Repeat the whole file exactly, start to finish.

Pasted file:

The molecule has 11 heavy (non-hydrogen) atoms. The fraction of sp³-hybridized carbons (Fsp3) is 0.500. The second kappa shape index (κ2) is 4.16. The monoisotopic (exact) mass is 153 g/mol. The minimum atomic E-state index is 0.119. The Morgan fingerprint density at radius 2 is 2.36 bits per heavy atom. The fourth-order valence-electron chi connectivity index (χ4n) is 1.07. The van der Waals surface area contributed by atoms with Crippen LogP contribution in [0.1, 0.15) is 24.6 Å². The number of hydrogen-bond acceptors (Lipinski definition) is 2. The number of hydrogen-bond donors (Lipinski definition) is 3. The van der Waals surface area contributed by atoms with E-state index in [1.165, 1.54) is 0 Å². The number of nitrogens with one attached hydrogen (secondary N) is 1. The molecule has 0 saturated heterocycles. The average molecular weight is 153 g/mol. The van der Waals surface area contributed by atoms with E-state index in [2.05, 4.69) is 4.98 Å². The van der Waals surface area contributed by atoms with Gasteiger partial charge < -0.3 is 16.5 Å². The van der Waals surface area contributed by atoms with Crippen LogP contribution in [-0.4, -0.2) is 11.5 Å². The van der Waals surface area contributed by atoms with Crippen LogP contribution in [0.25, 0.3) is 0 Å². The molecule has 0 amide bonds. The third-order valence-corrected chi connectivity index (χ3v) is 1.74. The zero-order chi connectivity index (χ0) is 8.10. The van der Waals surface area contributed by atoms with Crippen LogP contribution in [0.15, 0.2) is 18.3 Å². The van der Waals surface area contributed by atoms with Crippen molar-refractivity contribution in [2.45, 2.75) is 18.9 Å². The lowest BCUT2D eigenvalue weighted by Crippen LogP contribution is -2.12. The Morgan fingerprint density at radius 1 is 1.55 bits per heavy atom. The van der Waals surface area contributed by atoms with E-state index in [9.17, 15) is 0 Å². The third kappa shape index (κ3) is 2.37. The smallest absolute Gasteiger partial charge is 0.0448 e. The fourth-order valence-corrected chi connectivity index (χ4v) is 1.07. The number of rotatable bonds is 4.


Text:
The molecule has 11 heavy (non-hydrogen) atoms. The fraction of sp³-hybridized carbons (Fsp3) is 0.500. The second kappa shape index (κ2) is 4.16. The monoisotopic (exact) mass is 153 g/mol. The minimum atomic E-state index is 0.119. The Morgan fingerprint density at radius 2 is 2.36 bits per heavy atom. The fourth-order valence-electron chi connectivity index (χ4n) is 1.07. The van der Waals surface area contributed by atoms with Crippen LogP contribution in [0.1, 0.15) is 24.6 Å². The number of hydrogen-bond acceptors (Lipinski definition) is 2. The number of hydrogen-bond donors (Lipinski definition) is 3. The van der Waals surface area contributed by atoms with E-state index in [1.165, 1.54) is 0 Å². The number of nitrogens with one attached hydrogen (secondary N) is 1. The molecule has 0 saturated heterocycles. The average molecular weight is 153 g/mol. The van der Waals surface area contributed by atoms with E-state index in [2.05, 4.69) is 4.98 Å². The van der Waals surface area contributed by atoms with Gasteiger partial charge < -0.3 is 16.5 Å². The van der Waals surface area contributed by atoms with Crippen LogP contribution in [-0.4, -0.2) is 11.5 Å². The van der Waals surface area contributed by atoms with Crippen LogP contribution in [0.25, 0.3) is 0 Å². The molecule has 0 amide bonds. The third-order valence-corrected chi connectivity index (χ3v) is 1.74. The zero-order chi connectivity index (χ0) is 8.10. The van der Waals surface area contributed by atoms with Crippen LogP contribution in [0.15, 0.2) is 18.3 Å². The van der Waals surface area contributed by atoms with Crippen molar-refractivity contribution in [2.45, 2.75) is 18.9 Å². The lowest BCUT2D eigenvalue weighted by Crippen LogP contribution is -2.12. The Morgan fingerprint density at radius 1 is 1.55 bits per heavy atom. The van der Waals surface area contributed by atoms with E-state index in [9.17, 15) is 0 Å². The third kappa shape index (κ3) is 2.37. The smallest absolute Gasteiger partial charge is 0.0448 e. The fourth-order valence-corrected chi connectivity index (χ4v) is 1.07. The number of rotatable bonds is 4.